One pastoral explanation involves the single fact that there are seven sacraments, not one. Each of our sacraments is truthfully a “rebirthing” experience evolving from the day we were presented at the baptismal font. I think of the sacrament of marriage, for example. Although many priests—myself included during my years as a pastor—bend over backwards to help brides and grooms who might not be “active” in the church, we are not fools, either. We know that we are dispatching them into a life that will probably face more stresses, even sinful wounds, because, for one reason or another, they have never made a connection to the conversion act that is the marital promise and its life.
If sacraments are occasions of encountering God, this truth needs to be introduced into faith formation about marriage, long before the age of actual marriage. There are two questions each person needs to address internally before walking down the aisle. First, will this partner enrich my faith, and will I experience something of divine goodness in our living together? Second, am I ready to sacrifice the things I have taken for granted to live an enriching common life with my spouse? I remember sitting on my couch at home alone the afternoon before our candlelight wedding. I was very happy to get married, but I knew that my life would never be quite the same again. No more ESPN at all hours; no more of those innocent domestic bachelor habits. Will I be able to care for my wife, assist her in her journey to God, love and invest myself in her family, take care of her in our declining years should that become necessary? How will we pray together?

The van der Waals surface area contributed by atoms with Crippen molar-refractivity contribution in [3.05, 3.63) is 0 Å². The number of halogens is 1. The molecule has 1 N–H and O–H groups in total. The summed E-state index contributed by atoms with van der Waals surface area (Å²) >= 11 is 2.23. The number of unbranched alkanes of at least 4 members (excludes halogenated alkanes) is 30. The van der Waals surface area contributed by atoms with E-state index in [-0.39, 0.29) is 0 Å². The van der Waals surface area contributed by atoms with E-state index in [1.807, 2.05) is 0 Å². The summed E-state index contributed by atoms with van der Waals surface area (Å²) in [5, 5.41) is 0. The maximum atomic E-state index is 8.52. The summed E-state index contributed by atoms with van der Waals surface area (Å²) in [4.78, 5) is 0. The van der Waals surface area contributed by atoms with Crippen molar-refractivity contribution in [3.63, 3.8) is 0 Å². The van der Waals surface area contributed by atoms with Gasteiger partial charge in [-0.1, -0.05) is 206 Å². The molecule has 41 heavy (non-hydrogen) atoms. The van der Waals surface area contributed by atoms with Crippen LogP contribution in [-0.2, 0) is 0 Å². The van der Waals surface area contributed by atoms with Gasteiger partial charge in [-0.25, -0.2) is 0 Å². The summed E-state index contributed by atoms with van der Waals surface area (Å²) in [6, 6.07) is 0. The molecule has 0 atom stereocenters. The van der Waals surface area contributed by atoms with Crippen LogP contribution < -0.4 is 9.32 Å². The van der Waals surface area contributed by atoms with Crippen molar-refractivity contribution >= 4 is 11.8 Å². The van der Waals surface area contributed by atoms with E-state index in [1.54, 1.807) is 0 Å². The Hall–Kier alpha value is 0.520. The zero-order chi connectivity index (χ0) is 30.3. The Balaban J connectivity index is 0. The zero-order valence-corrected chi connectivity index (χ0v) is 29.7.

Very few Catholics—probably very few couples in general—have received this kind of formation to marriage. The pre-Cana program is far too brief to penetrate the philosophical/religious mind of wedding candidates, and too often it fritters away time on such matters as natural family planning and artificial birth control, matters extraneous to the bigger picture. The relationship of Christian marriage to Baptism and the moral life is an integral part of the psycho-religious development of moral thought. The decision to marry is probably one of the most moral-laden choices in human experience, and a core commitment to its importance directs the conduct and actions over the long haul of the marriage.
I could probably sketch out a similar moral dimension to all the other sacraments. I realize that I have not addressed the issue here of infant baptism, the primordial commitment, but for the moment it is sufficient to explore the adult conversional choices to moral living presented by the full array of sacraments.